A 25-year-old man was charged Thursday for allegedly raping and beating a woman in an apartment hallway -- an incident apparently witnessed by as many as 10 people who did nothing.Eventually, police showed up after responding to a call about "drunken behavior" in the apartment hallway, where they found the alleged rapist Rage Ibrahim (appropriate name) and the woman both lying unconscious, she with her clothing pulled up and bearing "fresh scratches on her face and blood on her thigh."
When the police reviewed surveillance video from the hallway, they saw that the assault started about 1:20am, but the call about the "drunken behavior" didn't come in until nearly an hour and a half later—even though the video also shows five to 10 people peering our their doors or "starting to walk down the hallway before retreating" during the assault. Police spokesman Tom Walsh said: "It shows one person looking out of her door probably three times. It shows another person walking up, observing what's going on, then turning and putting up the hood of his sweatshirt."
The 26-year-old victim knocked on a door at one point, yelling for the occupants to call police. A man inside that apartment told police he didn't open the door or look out, but said he did call police -- although they have no record of his call, according to court documents.Nonetheless, and despite Minnesota's Good Samaritan law which ostensibly compels people to provide reasonable help to a person in danger of "grave physical harm," and makes it a petty misdemeanor if they don't, none of the neighbors are likely to be charged—because "authorities would have to show that witnesses knew the woman was in extreme danger," and what sensible adult could be expected to conclude that a woman beaten until she was bleeding, screaming for help, and being raped was in danger of "grave physical harm," right?
…Walsh said police were upset by the behavior of the bystanders. "It's not what we expect of responsible citizens," he said.
"If you're not comfortable, if you don't feel capable of intervening, that's fine," Walsh said. "But not calling is not understandable."
Anyway, the AP is quick to inform us, she'd been drinking. Plus, the alleged rapist makes a good point.
[The complaint] said the woman was visiting the apartment of a friend, where she met Ibrahim; after drinking for several hours, she told police Ibrahim tried to stop her from leaving, and began to assault her.Yeah, I mean, why rape her out in the hallway where there might have been witnesses? They might do absolutely nothing!
Ibrahim denied to police that he tried to rape the woman, saying if he wanted to do so he would have done it in the apartment, according to the complaint.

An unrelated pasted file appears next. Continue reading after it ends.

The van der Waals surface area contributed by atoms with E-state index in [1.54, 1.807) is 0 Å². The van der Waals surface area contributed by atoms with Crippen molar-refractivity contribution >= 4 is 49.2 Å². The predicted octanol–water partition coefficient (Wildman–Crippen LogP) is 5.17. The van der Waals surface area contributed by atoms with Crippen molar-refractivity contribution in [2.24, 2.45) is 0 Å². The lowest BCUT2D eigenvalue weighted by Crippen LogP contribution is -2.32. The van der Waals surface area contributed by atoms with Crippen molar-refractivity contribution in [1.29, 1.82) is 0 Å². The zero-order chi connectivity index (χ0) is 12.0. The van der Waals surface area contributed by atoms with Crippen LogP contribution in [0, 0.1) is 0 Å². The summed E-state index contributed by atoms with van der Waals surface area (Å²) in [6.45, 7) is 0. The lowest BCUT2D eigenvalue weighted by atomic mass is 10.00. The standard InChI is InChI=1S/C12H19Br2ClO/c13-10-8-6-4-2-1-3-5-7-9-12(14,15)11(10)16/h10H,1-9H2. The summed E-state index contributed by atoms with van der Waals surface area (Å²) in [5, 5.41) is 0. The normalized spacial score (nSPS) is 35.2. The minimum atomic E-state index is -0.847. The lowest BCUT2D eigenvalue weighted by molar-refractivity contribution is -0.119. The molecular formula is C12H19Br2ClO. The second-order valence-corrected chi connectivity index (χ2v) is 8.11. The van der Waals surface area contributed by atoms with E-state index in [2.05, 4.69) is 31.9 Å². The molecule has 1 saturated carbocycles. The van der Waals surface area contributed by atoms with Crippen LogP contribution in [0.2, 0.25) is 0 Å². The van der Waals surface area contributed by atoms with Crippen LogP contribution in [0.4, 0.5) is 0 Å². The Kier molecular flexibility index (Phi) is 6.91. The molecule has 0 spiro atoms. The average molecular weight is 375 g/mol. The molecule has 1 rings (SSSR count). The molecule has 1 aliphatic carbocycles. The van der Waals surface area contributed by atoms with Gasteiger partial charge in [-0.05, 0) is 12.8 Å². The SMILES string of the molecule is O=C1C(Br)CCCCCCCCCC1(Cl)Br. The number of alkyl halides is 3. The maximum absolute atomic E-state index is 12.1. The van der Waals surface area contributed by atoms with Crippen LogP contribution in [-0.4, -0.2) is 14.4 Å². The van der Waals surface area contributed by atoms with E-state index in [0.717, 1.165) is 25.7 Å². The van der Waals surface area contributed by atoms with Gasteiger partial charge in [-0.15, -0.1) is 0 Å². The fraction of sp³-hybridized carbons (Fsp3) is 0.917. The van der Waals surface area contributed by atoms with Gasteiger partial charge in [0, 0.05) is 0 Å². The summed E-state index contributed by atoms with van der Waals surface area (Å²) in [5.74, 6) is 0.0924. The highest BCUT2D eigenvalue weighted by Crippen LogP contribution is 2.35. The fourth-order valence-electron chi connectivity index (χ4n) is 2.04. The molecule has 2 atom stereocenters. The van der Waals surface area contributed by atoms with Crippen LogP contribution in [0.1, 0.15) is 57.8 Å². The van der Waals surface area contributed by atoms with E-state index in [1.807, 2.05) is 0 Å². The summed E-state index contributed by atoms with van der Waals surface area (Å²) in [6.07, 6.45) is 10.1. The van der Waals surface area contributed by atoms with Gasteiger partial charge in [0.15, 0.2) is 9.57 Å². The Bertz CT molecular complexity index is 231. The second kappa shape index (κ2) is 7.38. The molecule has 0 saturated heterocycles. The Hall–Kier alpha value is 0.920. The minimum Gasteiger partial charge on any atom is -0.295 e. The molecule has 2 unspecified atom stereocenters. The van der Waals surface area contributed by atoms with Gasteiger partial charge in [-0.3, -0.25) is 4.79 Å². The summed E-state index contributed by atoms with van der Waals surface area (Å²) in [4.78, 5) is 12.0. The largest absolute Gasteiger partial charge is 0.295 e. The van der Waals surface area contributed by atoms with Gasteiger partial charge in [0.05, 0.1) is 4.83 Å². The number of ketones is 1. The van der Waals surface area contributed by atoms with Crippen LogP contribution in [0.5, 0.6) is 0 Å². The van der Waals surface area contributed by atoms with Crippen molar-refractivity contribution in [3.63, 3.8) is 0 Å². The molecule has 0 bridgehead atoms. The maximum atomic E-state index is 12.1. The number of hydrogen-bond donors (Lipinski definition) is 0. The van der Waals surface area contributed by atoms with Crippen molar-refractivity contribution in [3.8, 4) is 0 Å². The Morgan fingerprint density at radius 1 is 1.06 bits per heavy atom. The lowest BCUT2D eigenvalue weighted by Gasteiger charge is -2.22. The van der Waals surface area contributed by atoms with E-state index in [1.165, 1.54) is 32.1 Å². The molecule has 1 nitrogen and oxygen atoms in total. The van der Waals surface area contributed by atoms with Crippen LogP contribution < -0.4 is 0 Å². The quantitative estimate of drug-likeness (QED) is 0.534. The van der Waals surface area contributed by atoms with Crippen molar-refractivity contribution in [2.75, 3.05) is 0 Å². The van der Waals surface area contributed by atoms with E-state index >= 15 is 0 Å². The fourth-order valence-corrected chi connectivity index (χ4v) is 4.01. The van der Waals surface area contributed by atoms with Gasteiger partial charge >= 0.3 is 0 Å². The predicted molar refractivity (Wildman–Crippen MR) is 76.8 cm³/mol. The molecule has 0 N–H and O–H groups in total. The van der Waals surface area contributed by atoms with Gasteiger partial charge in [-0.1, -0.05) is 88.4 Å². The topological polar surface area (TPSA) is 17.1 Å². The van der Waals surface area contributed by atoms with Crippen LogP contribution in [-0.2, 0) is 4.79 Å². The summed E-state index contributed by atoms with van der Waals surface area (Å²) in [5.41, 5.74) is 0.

Ibrahim also explained: "I've got a mom, I've got a sister. I wouldn't rape anyone." Right, I forgot how rapists don't have mothers.
You know, I actually hope this story's wrong. I quite genuinely want to believe that a record of that call will be found, or, I don't know, something. Except I don't hold out much hope for it. I've been shocked on far too many occasions in my life by the callous disregard for human life, including lives right in front of our noses.* I've seen people literally step over a body stretched lengthwise across the sidewalk on Chicago's Michigan Avenue during evening rush hour—dozens of people, walking around or right over the prostrate figure of a homeless man, on their hurried way home. I stopped to see if he was okay, if he needed medical attention, if he was alive, and people stopped not to help, but to look at me with utter disgust, before walking on. And just recently, a man had a stroke and fell and cracked his head open on the train platform in front of Mr. Shakes during morning rush hour. He was the only one who stopped to help this elderly man, staying with him and trying to care for him and making sure he was breathing, alive, until the paramedics arrived.
That's why the whole "not my problem" posture doesn't work for me. Because if I don't make it my problem when someone else needs help, maybe no one else will. Everyone seems to presume that someone else will help, surely there are plenty of Good Samaritans in the world, it's not like everyone will do nothing, someone else will do the Right Thing—but on what, precisely, is that presumption based? If you can find an excuse to not get involved, what makes you think everyone else can't do the same? Is it the one person—the girl crouched over the homeless man on the sidewalk, the guy cradling the bleeding man on the train platform—that one person you always seem to see that reassures you there's always someone else, that it never has to be you?
On another occasion, I was on the el, when a man sitting across from me—I can still picture him in his clean Bulls jumpsuit and dingy gray coat fifteen years later—pulled out his penis and started masturbating and leaning toward me. When I stood up to get off the train, he grabbed me, still masturbating with the other hand, grunting and panting, and I had to wrestle free of his grip to get off the train. There were at least a dozen other people on that train, mostly men, and not a single one of them stood to help me or said a word, even as I struggled and yelled. Evidently, I was the only one on the train who would have been willing to "get involved" to at least try to protect someone from the assault, but I was the one being assaulted. Bad luck.
But I guess that's my problem.
* I've been shocked on occasions by some rather astonishingly brave and wonderful things, too, but I would be lying if I said they were not decidedly more rare.